In the Northern hemisphere the summer solstice occurs on Thursday 21st June this year when the sun will be at its furthest point north in its annual cycle around the Earth. In the UK, that will actually be at 11:07. It’s the time of the longest day and the shortest night but it’s also one of the great turning points of the year as after the solstice the sun’s power begins to wane.
The summer solstice is also known as Litha or Midsummer and is ideally celebrated outdoors to enjoy the glorious energy of the sun. Midsummer is a time of abundance when everything is growing and flourishing. I always find that I feel more positive at this time of the year with the long evenings and the warmth of the sun on my skin. It feels like anything is possible (although not necessarily being up at 4.35am which is when the sun will rise in Yorkshire as that’s very, very early!)
Traditionally, bonfires were lit on beacon hills on Midsummer Eve to strengthen the power of the sun before it began its decline. These fires were also intended to purify the local area of evil spirits and disease. Another tradition was to set a wheel on fire and roll it down a hill and into a lake or river at the bottom. The wheel symbolised the sun’s journey around the earth as well as the cycle of the seasons. In Wales, it was believed that if the wheel went out before it hit the water, there’d be a good harvest. Folklore also talks of the belief of spreading the ashes from the midsummer fire on crops to ensure a good harvest.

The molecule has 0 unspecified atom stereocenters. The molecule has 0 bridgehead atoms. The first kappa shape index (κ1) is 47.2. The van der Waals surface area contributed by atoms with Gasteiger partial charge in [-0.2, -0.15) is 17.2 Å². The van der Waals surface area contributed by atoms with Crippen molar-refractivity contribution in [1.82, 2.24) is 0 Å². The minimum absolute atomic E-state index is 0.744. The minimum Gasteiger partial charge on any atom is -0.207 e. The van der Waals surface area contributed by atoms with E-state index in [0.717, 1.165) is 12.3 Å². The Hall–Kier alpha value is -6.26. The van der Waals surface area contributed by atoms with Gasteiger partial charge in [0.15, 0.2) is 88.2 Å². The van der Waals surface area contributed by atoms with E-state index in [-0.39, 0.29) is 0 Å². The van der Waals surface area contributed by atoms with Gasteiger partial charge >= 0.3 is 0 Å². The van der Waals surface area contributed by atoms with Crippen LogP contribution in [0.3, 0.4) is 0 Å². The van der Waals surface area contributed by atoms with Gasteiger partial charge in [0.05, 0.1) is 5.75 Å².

Midsummer was believed to be a time of great magic when it was thought evil spirits would appear. Shakespeare links magic and midsummer in three of his plays: Midsummer Night’s Dream (of course!), Macbeth and The Tempest. It was believed that wearing garlands of flowers would keep evil spirits away (in case those seriously large bonfires didn’t do the trick!) One of the most potent plants to use in these garlands was St John’s Wort (which is also associated with St John’s Day, the Christian celebration that occurred on Midsummer). If you gather St John’s Wort at Midsummer and wear it, it will cure melancholy. It’s also said to have the power to attract love if picked at midnight on the eve of the solstice.
I find it fascinating that Stonehenge, the Stones of Stenness on Orkney and Callanish on the Isle of Lewis are all aligned to the summer solstice. Of course, many people will be travelling to Stonehenge to celebrate and to watch the sunrise. Should you find yourself in the centre of the circle at Callanish during the summer solstice you’ll see the sun rise over one of its stones. One day I intend to be in Orkney for the summer solstice and then I’ll definitely be up early enough to see the sunrise.
If you’re celebrating the summer solstice then also take time to celebrate your achievements as well. This is the time of the year to mark what we’ve achieved and who we are as well as celebrating the light. The summer solstice is a good time for new beginnings and to let go of things which aren’t working. Some magical traditions believe in writing down what you want to let go and dropping it into moving water at Litha. In Ireland it was traditional to tell your wishes to a pebble and then after you’ve walked three times around the midsummer fire to throw it into the flames.
However you’re planning to celebrate the solstice, I hope it’s a magical time of growth and harmony for you. And maybe, all that the midsummer magic will weave a spell to get me up to see the dawn after all!